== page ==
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 He was a little dark, right from the beginning ...



Page 2


 The man in black has some advice for today's rappers ...



Page 3


 "I was on amphetamines really, really bad ..."



Artists On Cash


  Bono, Tom Morello, Kid Rock, And More On Johnny Cash...



Cash On 'Hurt'


  Johnny Cash Says Unlike Most Videos, 'Hurt' Wasn't Too Painful ...





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Cash may have set up shop as "the man in black" in order to distinguish himself from the gaudier denizens of the pop-music world, but the image resonates on a deeper level in his music.

All of which is kind of ... gangsta, in a way. Johnny Cash has drawn on a deep well of murder and mortality in American music, and everybody pretty much agrees the man's a master, a modern icon. Today's rappers, however — who deal with the same subjects in a, shall we say, more immediate way — get nothing but flack. Cash has gotten some flack, too, over the years, but he's paid it no mind. And he has some advice for under-fire rappers.

  "You can't let people delegate to you what you should do when it's coming from way in here..."
"Ignore it," Cash says. "Do what you do. You can't let people delegate to you what you should do when it's coming from way in here [taps heart]. I wouldn't let anybody influence me into thinking I was doing the wrong thing by singing about death, hell and drugs. 'Cause I've always done that. And I always will."

Johnny Cash is a country man, and he's been a fixture on the country charts for much of his nearly 50-year career. But the hits he had right out of the box — starting with "Cry Cry Cry" in 1955, and continuing with "Folsom Prison Blues," "I Walk the Line," "Ballad of a Teenage Queen," "There You Go," "Home of the Blues" and "Guess Things Happen That Way" — also remain undeniable emblems of the dawning rock and roll era. (His trademark singles from this period are widely available, and conveniently assembled on a Rhino Records compilation called Johnny Cash: The Sun Years.)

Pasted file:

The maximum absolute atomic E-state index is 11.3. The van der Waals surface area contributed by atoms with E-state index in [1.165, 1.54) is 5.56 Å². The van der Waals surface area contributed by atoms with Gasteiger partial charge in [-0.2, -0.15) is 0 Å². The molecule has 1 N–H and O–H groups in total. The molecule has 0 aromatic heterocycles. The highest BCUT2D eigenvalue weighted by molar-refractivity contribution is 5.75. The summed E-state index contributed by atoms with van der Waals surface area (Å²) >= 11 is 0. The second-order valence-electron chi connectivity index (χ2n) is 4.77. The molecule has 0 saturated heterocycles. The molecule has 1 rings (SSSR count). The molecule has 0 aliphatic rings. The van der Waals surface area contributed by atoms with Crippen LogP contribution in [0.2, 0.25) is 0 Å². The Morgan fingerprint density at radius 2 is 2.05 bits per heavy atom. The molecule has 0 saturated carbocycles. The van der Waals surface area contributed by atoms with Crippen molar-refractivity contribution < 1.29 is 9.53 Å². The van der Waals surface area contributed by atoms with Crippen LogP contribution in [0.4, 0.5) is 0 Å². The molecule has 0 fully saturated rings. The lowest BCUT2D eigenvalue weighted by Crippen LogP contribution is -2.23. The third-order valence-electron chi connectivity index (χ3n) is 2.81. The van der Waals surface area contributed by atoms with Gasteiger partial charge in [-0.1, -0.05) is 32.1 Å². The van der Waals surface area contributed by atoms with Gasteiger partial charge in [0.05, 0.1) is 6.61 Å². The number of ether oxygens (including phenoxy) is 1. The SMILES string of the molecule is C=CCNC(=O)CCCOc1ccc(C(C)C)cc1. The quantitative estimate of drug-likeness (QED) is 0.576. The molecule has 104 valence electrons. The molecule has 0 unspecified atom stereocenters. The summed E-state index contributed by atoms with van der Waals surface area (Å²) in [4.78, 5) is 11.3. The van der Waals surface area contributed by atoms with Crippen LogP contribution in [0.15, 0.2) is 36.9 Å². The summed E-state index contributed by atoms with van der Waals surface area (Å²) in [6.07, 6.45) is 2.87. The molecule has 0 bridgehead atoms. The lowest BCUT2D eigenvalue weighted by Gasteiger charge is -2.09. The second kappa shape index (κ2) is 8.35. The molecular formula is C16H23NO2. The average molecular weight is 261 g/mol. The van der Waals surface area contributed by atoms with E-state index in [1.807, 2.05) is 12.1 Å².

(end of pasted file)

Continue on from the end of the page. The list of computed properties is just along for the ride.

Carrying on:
Unlike today, when big rock acts tend to tour in coordination with the release of albums that can take as long as a year to cobble together, '50s rock stars were expected to stay out on the road pretty much permanently, in order to milk what was presumed to be, and usually was, their very transient moment.

So Cash and his Sun stablemates — Perkins, Orbison, the truly unhinged Jerry Lee — were sent out by rattletrap bus on package tours that took them all over the country and up into Canada, too: an endless series of one-nighters fueled by liquor and ambition and whatever else was at hand.

"We were young and wild and crazy," Cash says today. "As crazy as you can get. At the time we were doin' these tours, we discovered amphetamines. Or I did, anyway."

  Bono, Metallica, more on the man in black
Cash left Sun to sign with Columbia Records in 1958, and he continued having hits: "Don't Take Your Guns to Town," "I Got Stripes," "Five Feet High and Rising." But he was also sinking into a morass of drugs and alcohol, and he stayed sunk for nearly a decade.

He would occasionally bobble up for air, though. In 1963, he scored a top 20 pop hit with "Ring of Fire," a song co-written by June Carter, of the fabled country-music clan, the Carter Family. (The song has since been covered by everyone from Blondie to Grace Jones to Social Distortion.)

Carter and Cash started working together, and were attracted to one another early on. Unfortunately, each was married to someone else at the time.

So Cash continued his downward spiral. Raised as a devout Christian, he'd originally hoped to record gospel songs; but now he was more often than not angry and violent and unreliable. He trashed the stage of the Grand Ole Opry, a venerable country showcase, when told he couldn't perform there. He was arrested in Texas for attempting to smuggle amphetamines across the Mexican border in his guitar case. Eventually, inevitably, he overdosed.


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